A fellow Viking fan and I have been debating what to do if USC's Matt Kalil does in fact return to school as has been reported. He thinks we should take Oklahoma State's Justin Blackmon, if available, no matter what because he believes he's the best talent available in the draft plus he fills a need. I think we need to focus on two other positions of need, more important positions, before we go receiver.
In my opinion, taking a WR like Blackmon amounts to almost nothing as we pass on fixing one of the biggest holes on the team, O-Line. Since '07 when current Vikings’ Vice President of Player Personnel Rick Spielman assumed the role of being responsible for overseeing the Vikings’ pro and college scouting departments and thus drafting, the Vikings have picked 5 offensive linemen. One 2nd rounder, one 5th rounder and three 6th rounders.
Going back all the way to 2002 shows that nearly a decade has gone by with the Vikings having used mostly late round picks on offensive linemen. That pattern of neglect has led to the Vikings having one of the worst offensive lines in it's entire 51 year history, with one of the worst, IF NOT THEE WORST win/loss records by the end of the season.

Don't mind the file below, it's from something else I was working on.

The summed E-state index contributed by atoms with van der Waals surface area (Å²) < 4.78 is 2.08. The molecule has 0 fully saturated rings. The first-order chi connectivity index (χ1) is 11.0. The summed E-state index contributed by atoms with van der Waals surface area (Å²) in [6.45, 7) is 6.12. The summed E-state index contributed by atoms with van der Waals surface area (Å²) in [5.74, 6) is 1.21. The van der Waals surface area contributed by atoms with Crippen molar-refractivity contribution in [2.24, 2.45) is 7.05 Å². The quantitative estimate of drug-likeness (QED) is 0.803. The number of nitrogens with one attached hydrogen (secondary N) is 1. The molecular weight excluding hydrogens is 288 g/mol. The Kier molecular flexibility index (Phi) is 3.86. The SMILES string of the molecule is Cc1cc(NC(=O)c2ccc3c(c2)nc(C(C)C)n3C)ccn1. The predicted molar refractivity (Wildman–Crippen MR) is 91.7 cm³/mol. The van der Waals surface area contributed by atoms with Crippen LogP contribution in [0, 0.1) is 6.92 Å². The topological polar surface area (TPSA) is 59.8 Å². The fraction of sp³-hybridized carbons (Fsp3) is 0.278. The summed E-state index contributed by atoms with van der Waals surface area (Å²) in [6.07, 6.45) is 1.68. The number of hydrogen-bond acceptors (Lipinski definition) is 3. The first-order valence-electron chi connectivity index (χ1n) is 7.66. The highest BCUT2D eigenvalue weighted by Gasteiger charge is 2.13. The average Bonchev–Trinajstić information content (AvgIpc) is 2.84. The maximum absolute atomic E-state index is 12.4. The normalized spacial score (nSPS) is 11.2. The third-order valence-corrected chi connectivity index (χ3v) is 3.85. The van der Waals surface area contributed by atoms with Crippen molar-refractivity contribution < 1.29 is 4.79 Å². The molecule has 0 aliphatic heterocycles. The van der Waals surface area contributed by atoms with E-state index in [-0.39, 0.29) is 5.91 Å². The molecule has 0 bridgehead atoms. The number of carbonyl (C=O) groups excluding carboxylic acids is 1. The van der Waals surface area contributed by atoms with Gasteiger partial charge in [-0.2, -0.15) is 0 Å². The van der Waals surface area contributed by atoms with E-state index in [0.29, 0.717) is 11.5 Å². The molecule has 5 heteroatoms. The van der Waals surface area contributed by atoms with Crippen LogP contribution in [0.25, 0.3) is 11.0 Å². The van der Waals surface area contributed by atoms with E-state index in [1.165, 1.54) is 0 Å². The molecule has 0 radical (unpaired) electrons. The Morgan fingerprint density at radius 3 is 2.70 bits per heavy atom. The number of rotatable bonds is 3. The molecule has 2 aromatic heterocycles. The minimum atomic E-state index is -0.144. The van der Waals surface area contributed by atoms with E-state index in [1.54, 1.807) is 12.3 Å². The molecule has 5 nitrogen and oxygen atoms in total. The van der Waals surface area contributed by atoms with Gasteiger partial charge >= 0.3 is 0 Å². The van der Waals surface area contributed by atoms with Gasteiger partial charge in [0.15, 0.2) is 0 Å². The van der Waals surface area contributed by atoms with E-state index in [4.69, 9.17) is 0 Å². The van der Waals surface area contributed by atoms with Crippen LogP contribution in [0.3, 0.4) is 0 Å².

Offensive lines must be built through the draft! Look at this years free agents and show me an offensive lineman worth signing. In fact I can't remember the last time a healthy, productive, elite lineman became available through free agency? Certainly no offensive tackles. My point is when rebuilding you must start from the ground up and as everyone knows you also must win the battle in the trenches. The one unit in football that has the most members and either makes the offensive side productive or not is the O-line. The Vikings starters here are considered mediocre to poor at each and every position.